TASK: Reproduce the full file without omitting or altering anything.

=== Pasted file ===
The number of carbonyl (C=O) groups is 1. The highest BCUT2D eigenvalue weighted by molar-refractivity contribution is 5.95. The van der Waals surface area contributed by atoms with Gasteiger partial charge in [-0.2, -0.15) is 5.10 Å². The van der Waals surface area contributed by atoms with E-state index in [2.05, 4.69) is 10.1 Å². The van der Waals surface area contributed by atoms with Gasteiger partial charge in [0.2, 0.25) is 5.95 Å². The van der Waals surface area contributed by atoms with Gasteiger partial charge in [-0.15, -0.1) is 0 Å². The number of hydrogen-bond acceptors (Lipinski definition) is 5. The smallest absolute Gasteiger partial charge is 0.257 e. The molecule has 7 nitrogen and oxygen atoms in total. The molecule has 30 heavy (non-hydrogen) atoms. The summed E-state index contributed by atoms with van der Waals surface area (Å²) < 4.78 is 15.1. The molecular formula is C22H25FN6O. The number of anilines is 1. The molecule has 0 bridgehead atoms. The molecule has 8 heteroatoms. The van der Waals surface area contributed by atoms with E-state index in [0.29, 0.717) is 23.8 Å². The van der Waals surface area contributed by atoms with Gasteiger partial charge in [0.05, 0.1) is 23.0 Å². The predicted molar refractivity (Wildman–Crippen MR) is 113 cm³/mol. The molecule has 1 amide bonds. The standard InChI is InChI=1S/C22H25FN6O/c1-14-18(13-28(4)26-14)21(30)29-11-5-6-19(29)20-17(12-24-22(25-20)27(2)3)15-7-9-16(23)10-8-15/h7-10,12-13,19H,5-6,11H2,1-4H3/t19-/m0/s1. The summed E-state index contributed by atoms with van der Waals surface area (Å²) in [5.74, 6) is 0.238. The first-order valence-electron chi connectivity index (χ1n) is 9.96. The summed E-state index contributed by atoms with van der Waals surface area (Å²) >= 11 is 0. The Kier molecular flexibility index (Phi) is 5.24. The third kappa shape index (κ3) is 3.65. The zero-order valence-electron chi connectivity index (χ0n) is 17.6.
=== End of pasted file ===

The number of carbonyl (C=O) groups is 1. The highest BCUT2D eigenvalue weighted by molar-refractivity contribution is 5.95. The van der Waals surface area contributed by atoms with Gasteiger partial charge in [-0.2, -0.15) is 5.10 Å². The van der Waals surface area contributed by atoms with E-state index in [2.05, 4.69) is 10.1 Å². The van der Waals surface area contributed by atoms with Gasteiger partial charge in [0.2, 0.25) is 5.95 Å². The van der Waals surface area contributed by atoms with Gasteiger partial charge in [-0.15, -0.1) is 0 Å². The number of hydrogen-bond acceptors (Lipinski definition) is 5. The smallest absolute Gasteiger partial charge is 0.257 e. The molecule has 7 nitrogen and oxygen atoms in total. The molecule has 30 heavy (non-hydrogen) atoms. The summed E-state index contributed by atoms with van der Waals surface area (Å²) < 4.78 is 15.1. The molecular formula is C22H25FN6O. The number of anilines is 1. The molecule has 0 bridgehead atoms. The molecule has 8 heteroatoms. The van der Waals surface area contributed by atoms with E-state index in [0.29, 0.717) is 23.8 Å². The van der Waals surface area contributed by atoms with Gasteiger partial charge in [0.05, 0.1) is 23.0 Å². The predicted molar refractivity (Wildman–Crippen MR) is 113 cm³/mol. The molecule has 1 amide bonds. The standard InChI is InChI=1S/C22H25FN6O/c1-14-18(13-28(4)26-14)21(30)29-11-5-6-19(29)20-17(12-24-22(25-20)27(2)3)15-7-9-16(23)10-8-15/h7-10,12-13,19H,5-6,11H2,1-4H3/t19-/m0/s1. The summed E-state index contributed by atoms with van der Waals surface area (Å²) in [5.74, 6) is 0.238. The first-order valence-electron chi connectivity index (χ1n) is 9.96. The summed E-state index contributed by atoms with van der Waals surface area (Å²) >= 11 is 0. The Kier molecular flexibility index (Phi) is 5.24. The third kappa shape index (κ3) is 3.65. The zero-order valence-electron chi connectivity index (χ0n) is 17.6.